It’s not every day that a German-language news weekly becomes a trending topic in the US chattersphere, but the esteemed Hamburg-based Der Spiegel made a rare crossover last week with its arresting choice of cover art.
Set against a stark white background, an image of Donald Trump rendered in simple geometric shapes and bold primary colors displays the decapitated head of the Statue of Liberty. His mouth curled into a feverish cry, the cartoon Trump brandishes an imposing knife as streams of blood pour from the statue’s disembodied head and onto the ground below. Across the lower left, in a clean serif typeface, the cover’s only text reads simply: America First.
Unsurprisingly, the cover has produced considerable backlash for its violent imagery and references to tunic-clad ISIS militants, but Der Spiegel has stood firmly by the decision, framing it as a defense of democracy and freedom of the press in the face of encroaching authoritarianism. Yet for artist Edel Rodríguez, who pitched the original illustration to Der Spiegel, the significance is far more personal.
Born in Havana in 1971, Rodríguez came to the United States as part of the infamous Mariel boatlift of 1980. In a recent interview with El País, he credited his origins as a political refugee with the visceral reaction to Trump’s so-called Muslim travel ban that inspired the image. “This is a nation of immigrants,” he remarked. “That’s a very important idea for me, and Trump wants to decapitate that idea.”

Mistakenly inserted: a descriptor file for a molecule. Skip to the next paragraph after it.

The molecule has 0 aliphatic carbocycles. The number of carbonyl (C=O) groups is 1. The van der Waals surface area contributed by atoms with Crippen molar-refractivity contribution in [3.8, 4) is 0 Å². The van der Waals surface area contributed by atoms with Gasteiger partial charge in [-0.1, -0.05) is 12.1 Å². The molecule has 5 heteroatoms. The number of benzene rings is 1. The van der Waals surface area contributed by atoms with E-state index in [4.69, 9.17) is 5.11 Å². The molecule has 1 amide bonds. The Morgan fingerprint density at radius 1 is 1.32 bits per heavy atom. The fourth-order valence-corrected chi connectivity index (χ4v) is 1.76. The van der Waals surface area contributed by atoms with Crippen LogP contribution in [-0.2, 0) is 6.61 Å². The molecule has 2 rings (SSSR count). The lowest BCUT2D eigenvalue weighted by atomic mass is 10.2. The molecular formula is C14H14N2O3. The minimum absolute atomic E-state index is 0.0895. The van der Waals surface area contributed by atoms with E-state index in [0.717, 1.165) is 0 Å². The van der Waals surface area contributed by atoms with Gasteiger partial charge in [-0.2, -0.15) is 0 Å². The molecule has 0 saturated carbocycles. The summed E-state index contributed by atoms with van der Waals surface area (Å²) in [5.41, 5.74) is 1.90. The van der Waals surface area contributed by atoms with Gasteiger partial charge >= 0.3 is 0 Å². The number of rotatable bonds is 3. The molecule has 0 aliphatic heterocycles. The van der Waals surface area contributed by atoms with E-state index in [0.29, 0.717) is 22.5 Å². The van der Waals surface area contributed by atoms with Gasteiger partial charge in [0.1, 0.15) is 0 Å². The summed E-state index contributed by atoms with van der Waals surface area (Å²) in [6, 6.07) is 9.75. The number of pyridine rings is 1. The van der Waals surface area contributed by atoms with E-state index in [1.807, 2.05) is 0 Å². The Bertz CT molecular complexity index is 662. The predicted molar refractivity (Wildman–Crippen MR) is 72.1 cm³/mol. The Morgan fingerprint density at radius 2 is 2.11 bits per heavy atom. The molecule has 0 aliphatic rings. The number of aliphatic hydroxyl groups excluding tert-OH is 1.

Yet, in his Republican-leaning home city of Miami, Rodríguez’s fellow Cuban refugees haven’t necessarily shared this point of view. In fact, in an enlightening window into Miami’s Cuban-American political dynamics, the artist was summarily slandered as a communist and told he should have died at sea. His response? “Nobody is more anticommunist than me!” he insists. “That’s why when I see Muslim families divided by Trump’s decisions, it affects me, because I remember when I was a child Fidel Castro was the one who divided the Cuban people.”
A graduate of Pratt Institute and Hunter College, Rodríguez has built a long and successful illustrating career out of his expressive minimalist style, imbuing each image with complex layers of meaning. Indeed, the simple orange-on-yellow visual synecdoche that stands in for Trump on the Der Spiegel cover also made recent appearances in Time, while similar politically charged images have graced the covers of publications like Newsweek and BC Law. But even with his international profile, Rodríguez sees himself as rooted in a venerable tradition of Cuban printmaking, and dreams of one day commemorating the freedom of the Cuban people with an image of José Martí.
As for the backlash to his most recent work, it seems Rodríguez is taking it all with a critical distance . “It’s made me realize that a lot of people don’t have the capacity to understand images as a form of communication,” he mused. “This drawing is a concept. A statue is not a person, it’s a statue.” Then, his Cubanía apparently stirred by the vaulted emotions, he continued: “It’s an idea, caballeros, understand that it’s art.”